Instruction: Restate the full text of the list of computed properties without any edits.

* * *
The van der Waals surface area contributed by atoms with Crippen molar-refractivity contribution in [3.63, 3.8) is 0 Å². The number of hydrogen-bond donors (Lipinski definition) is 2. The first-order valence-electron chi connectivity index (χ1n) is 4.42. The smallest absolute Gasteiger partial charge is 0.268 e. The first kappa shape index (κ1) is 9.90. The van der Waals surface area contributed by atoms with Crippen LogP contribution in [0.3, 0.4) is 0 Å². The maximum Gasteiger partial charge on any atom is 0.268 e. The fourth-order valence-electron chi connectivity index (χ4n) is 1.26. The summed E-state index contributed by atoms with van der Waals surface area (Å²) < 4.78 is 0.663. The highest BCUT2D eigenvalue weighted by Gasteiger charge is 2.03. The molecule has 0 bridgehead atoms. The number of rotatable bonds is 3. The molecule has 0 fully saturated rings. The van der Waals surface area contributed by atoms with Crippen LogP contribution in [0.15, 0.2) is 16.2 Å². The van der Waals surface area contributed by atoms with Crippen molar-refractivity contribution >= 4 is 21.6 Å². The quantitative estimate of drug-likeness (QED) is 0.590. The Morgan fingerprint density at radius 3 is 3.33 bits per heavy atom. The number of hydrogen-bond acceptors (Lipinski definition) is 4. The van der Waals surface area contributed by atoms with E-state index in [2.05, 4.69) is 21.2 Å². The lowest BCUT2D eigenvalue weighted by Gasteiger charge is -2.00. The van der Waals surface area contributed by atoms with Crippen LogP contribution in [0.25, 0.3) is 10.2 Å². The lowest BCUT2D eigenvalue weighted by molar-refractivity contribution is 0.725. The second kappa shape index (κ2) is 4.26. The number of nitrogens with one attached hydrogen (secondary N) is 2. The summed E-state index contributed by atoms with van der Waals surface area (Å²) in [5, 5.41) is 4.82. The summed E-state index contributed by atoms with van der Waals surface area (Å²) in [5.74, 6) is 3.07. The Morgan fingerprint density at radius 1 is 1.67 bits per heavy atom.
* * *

The van der Waals surface area contributed by atoms with Crippen molar-refractivity contribution in [3.63, 3.8) is 0 Å². The number of hydrogen-bond donors (Lipinski definition) is 2. The first-order valence-electron chi connectivity index (χ1n) is 4.42. The smallest absolute Gasteiger partial charge is 0.268 e. The first kappa shape index (κ1) is 9.90. The van der Waals surface area contributed by atoms with Crippen LogP contribution in [0.3, 0.4) is 0 Å². The maximum Gasteiger partial charge on any atom is 0.268 e. The fourth-order valence-electron chi connectivity index (χ4n) is 1.26. The summed E-state index contributed by atoms with van der Waals surface area (Å²) < 4.78 is 0.663. The highest BCUT2D eigenvalue weighted by Gasteiger charge is 2.03. The molecule has 0 bridgehead atoms. The number of rotatable bonds is 3. The molecule has 0 fully saturated rings. The van der Waals surface area contributed by atoms with Crippen LogP contribution in [0.15, 0.2) is 16.2 Å². The van der Waals surface area contributed by atoms with Crippen molar-refractivity contribution >= 4 is 21.6 Å². The quantitative estimate of drug-likeness (QED) is 0.590. The Morgan fingerprint density at radius 3 is 3.33 bits per heavy atom. The number of hydrogen-bond acceptors (Lipinski definition) is 4. The van der Waals surface area contributed by atoms with E-state index in [2.05, 4.69) is 21.2 Å². The lowest BCUT2D eigenvalue weighted by Gasteiger charge is -2.00. The van der Waals surface area contributed by atoms with Crippen LogP contribution in [0.25, 0.3) is 10.2 Å². The lowest BCUT2D eigenvalue weighted by molar-refractivity contribution is 0.725. The second kappa shape index (κ2) is 4.26. The number of nitrogens with one attached hydrogen (secondary N) is 2. The summed E-state index contributed by atoms with van der Waals surface area (Å²) in [5, 5.41) is 4.82. The summed E-state index contributed by atoms with van der Waals surface area (Å²) in [5.74, 6) is 3.07. The Morgan fingerprint density at radius 1 is 1.67 bits per heavy atom.